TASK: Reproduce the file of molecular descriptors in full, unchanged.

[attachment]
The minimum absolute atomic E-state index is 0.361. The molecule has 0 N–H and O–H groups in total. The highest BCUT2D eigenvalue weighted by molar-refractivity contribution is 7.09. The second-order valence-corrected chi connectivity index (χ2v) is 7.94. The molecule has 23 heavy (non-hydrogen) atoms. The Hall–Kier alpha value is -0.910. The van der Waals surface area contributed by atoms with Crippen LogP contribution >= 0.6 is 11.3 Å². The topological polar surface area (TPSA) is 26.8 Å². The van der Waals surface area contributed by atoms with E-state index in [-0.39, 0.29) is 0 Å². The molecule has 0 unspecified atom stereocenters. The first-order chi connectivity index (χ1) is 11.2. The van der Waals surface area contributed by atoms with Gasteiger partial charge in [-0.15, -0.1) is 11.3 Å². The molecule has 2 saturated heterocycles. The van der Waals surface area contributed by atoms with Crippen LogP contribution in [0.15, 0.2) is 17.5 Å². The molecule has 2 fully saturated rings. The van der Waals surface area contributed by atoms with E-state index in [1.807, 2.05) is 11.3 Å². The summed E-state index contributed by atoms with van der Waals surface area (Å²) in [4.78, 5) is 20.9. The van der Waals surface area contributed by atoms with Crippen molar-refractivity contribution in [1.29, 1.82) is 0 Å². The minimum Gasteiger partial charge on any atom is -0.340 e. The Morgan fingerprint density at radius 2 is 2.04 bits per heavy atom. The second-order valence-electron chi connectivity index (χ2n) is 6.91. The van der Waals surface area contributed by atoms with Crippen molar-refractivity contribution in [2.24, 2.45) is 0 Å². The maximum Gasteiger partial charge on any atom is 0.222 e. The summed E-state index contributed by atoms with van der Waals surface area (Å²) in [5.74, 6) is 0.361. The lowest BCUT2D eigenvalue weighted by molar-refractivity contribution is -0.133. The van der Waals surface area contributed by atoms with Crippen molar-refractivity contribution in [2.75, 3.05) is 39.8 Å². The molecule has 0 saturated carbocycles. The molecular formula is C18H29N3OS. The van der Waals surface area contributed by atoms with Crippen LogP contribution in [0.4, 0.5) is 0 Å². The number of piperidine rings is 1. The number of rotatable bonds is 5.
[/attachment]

The minimum absolute atomic E-state index is 0.361. The molecule has 0 N–H and O–H groups in total. The highest BCUT2D eigenvalue weighted by molar-refractivity contribution is 7.09. The second-order valence-corrected chi connectivity index (χ2v) is 7.94. The molecule has 23 heavy (non-hydrogen) atoms. The Hall–Kier alpha value is -0.910. The van der Waals surface area contributed by atoms with Crippen LogP contribution >= 0.6 is 11.3 Å². The topological polar surface area (TPSA) is 26.8 Å². The van der Waals surface area contributed by atoms with E-state index in [-0.39, 0.29) is 0 Å². The molecule has 0 unspecified atom stereocenters. The first-order chi connectivity index (χ1) is 11.2. The van der Waals surface area contributed by atoms with Gasteiger partial charge in [-0.15, -0.1) is 11.3 Å². The molecule has 2 saturated heterocycles. The van der Waals surface area contributed by atoms with Crippen LogP contribution in [0.15, 0.2) is 17.5 Å². The molecule has 2 fully saturated rings. The van der Waals surface area contributed by atoms with E-state index in [1.807, 2.05) is 11.3 Å². The summed E-state index contributed by atoms with van der Waals surface area (Å²) in [4.78, 5) is 20.9. The van der Waals surface area contributed by atoms with Crippen molar-refractivity contribution in [1.29, 1.82) is 0 Å². The minimum Gasteiger partial charge on any atom is -0.340 e. The Morgan fingerprint density at radius 2 is 2.04 bits per heavy atom. The second-order valence-electron chi connectivity index (χ2n) is 6.91. The van der Waals surface area contributed by atoms with Crippen molar-refractivity contribution in [2.24, 2.45) is 0 Å². The maximum Gasteiger partial charge on any atom is 0.222 e. The summed E-state index contributed by atoms with van der Waals surface area (Å²) in [5.74, 6) is 0.361. The lowest BCUT2D eigenvalue weighted by molar-refractivity contribution is -0.133. The van der Waals surface area contributed by atoms with Crippen molar-refractivity contribution in [2.75, 3.05) is 39.8 Å². The molecule has 0 saturated carbocycles. The molecular formula is C18H29N3OS. The van der Waals surface area contributed by atoms with Crippen LogP contribution in [0.4, 0.5) is 0 Å². The number of piperidine rings is 1. The number of rotatable bonds is 5.